by John Cooley
Pluto pounds 20
The CIA and its allies, Britain among them, were excellent teachers. They showed how to use anti-aircraft missiles and armour-piercing weapons, how best to stab and strangle. They taught demolition, arson and industrial sabotage. They explained sophisticated fuses, timers, explosives and remote- control devices. They lectured on counter-terrorism, counter-narcotics and paramilitary operations, on deception, ruse and evasion. And when the war was over, they saw it all come home to roost as an army of almost 250,000 Islamic mercenaries, recruited to drive the Soviet army out of Afghanistan, found new battlefields on which to deploy its hard-won skills.
A decade after the Soviet army admitted defeat in Afghanistan, it is no secret that much of the instability and terrorism bedevilling the post-communist world has its roots in the extraordinary anti-communist alliance forged by the United States in Afghanistan. The devil of John Cooley's unsettling book is in the detail; the detail not only of how the CIA planned and ran this "holy war" hand-in-glove with radical Islam, but how Britain connived in an alliance that began as a flirtation, developed into a serious affair and ended in tears - with Afghanistan in ruins, in thrall to the monstrous Taliban, and Afghan veterans spreading Islamic militancy across a swathe of countries from Egypt and Algeria to Chechnya and China.
Unholy Wars does not seek to explain why the veterans found fertile ground in Algeria, why Chinese Uighurs returning from Afghanistan turned their guns against China, or why the West should now live under a permanent cloud of terrorism. But it is a persuasive argument against one-night stands in international alliances and makes clear that there will be an intolerable price to pay if Islam replaces communism as the next "Satanic foe".
The price of the West's proxy war in Afghanistan has already been huge. Hundreds of lives have been lost in terrorist attacks; faithful allies like President Anwar Sadat of Egypt have been murdered. But it could have been, and still could be, much worse. Cooley discloses that weapons procurers for Osama bin Laden, the construction tycoon turned holy warrior/terrorist, were ordered in the early Nineties to buy components for nuclear weapons with which to attack US forces in Saudi Arabia, Yemen and Somalia.
Like Nato's war in Kosovo, the proxy war in Afghanistan required no commitment of ground troops. It appeared, at the time, as a risk-free strategy. Older and wiser after Vietnam (or so it thought), America handed over the daily running of the war to Pakistan's Interservices Intelligence Directorate, which, like the CIA itself, gave bin Laden free rein in Afghanistan. No wonder that American missiles found bin Laden's Afghan camps so easily when Washington sought revenge for the bombings of its Nairobi and Dar es Salaam embassies: the camps had been designed by the CIA at a time when bin Laden was on our side.
Fighters from across the Moslem world flocked for training in America, in Pakistan's tribal north-west and, as the war progressed, in Afghanistan itself. Arms poured in from friend and, indirectly, foe - beginning with ancient Soviet weaponry and ending with one of the deadliest and most desirable anti-aircraft missiles ever developed: the Stinger. Financing came from American taxpayers, Arab oil states, the massively fraudulent Bank of Credit and Commerce International, bin Laden himself and the fabulous profits of drugs lords.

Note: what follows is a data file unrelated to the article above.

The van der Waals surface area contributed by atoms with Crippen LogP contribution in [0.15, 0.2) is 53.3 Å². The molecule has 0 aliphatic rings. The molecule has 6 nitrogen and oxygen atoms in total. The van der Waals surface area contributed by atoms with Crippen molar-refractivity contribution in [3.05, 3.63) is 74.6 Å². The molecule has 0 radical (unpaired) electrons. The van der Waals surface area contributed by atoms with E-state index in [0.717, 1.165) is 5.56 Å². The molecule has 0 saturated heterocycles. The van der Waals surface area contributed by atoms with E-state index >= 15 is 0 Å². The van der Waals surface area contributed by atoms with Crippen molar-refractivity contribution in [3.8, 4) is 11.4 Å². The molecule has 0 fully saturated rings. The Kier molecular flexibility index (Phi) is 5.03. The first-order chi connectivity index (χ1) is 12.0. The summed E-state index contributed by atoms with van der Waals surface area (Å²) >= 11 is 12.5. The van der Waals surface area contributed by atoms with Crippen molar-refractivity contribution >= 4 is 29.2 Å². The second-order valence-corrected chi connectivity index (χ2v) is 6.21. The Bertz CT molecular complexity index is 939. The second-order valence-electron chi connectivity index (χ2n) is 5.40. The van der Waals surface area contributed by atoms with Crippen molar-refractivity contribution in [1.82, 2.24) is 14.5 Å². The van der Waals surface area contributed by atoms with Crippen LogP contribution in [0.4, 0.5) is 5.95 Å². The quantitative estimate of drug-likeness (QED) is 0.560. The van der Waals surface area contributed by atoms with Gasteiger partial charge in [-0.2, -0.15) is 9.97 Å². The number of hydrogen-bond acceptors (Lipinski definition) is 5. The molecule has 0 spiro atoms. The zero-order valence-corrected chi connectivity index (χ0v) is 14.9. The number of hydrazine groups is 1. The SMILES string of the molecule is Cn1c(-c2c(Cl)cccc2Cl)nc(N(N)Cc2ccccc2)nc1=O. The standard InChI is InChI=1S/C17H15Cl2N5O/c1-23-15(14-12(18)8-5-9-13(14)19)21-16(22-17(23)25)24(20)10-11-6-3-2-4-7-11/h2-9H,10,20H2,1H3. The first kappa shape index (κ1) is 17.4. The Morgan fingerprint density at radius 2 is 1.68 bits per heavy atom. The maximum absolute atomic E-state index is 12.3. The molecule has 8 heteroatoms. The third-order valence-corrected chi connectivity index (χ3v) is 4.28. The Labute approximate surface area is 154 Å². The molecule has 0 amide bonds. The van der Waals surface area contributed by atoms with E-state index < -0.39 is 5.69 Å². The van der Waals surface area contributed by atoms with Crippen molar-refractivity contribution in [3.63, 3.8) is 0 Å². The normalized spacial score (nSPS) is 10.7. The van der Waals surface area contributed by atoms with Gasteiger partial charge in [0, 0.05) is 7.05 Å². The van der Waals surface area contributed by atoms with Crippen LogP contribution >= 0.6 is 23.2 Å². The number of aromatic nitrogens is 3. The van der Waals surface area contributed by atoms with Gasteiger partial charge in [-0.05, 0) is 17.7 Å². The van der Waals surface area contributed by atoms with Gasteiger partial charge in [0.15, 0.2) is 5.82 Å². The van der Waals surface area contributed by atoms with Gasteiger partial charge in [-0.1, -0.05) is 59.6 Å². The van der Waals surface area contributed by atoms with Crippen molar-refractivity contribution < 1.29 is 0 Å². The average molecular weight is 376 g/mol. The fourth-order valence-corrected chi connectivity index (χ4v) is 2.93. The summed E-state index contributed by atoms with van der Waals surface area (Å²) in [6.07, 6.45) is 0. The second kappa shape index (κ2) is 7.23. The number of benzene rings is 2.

To help finance the war, the CIA and its allies tolerated - and, according to some of Coley's sources, facilitated - the rise of the biggest drugs empires outside Colombia. Pakistan and Afghanistan are today the largest centres of heroin production in the world, accounting for some 500 tons by 1997. World production of heroin in the late 1990s is 10 times what it was in the 1970s. The purity of the drug sold on the streets has increased sixteenfold.
The history of Britain's participation in this most unholy of wars can be traced back to a car park in Washington DC. It is 1982 and Britain is at war with Argentina. Under cover of darkness British diplomats are taking delivery of Stinger missiles from American officials violating their own government's ban on the transfer of high-tech weapons. Soon Stingers are shooting down Argentinian fighter-bombers and saving British lives. In return for helping Margaret Thatcher win back the Falklands, CIA director William Casey seeks and obtains British help for the Afghan campaign. Veterans of the Special Air Services and the improbably named Keenie-Meenie Services, an outcrop of Control Risks, train Islamic recruits - with the approval, Cooley says, of the Foreign Office. Intercepts from GCHQ in Cheltenham inform the trainers of the latest Soviet moves and enable them to adjust their step.
Exactly a decade after the anti-communist alliance triumphed in Afghanistan, a new mercenary army has been fighting in a new war unleashed by the West. Although there are unconfirmed reports that America has supported the Kosovo Liberation Army with specialist weapons, there is no whisper of any British contribution. Yet Nato gave encouragement to the KLA, lending it air support in the final weeks of the war, and now finds itself confronting another ally unwilling to surrender its weapons. With nothing in the final agreement to give the KLA the independent Kosovo it wants, there is already concern that a new backlash is in the making.
The rag-tag army of the KLA cannot be compared - except, perhaps, in dedication to its cause - to Afghanistan's holy warriors. But the problems it poses bear out the truth of Cooley's warning that "when you decide to go to war against your enemy, take a good, long look at the people you chose as your friends, allies or mercenary fighters. Look well to see whether these allies have unsheathed their knives - and are pointing them at your own back."Reuse content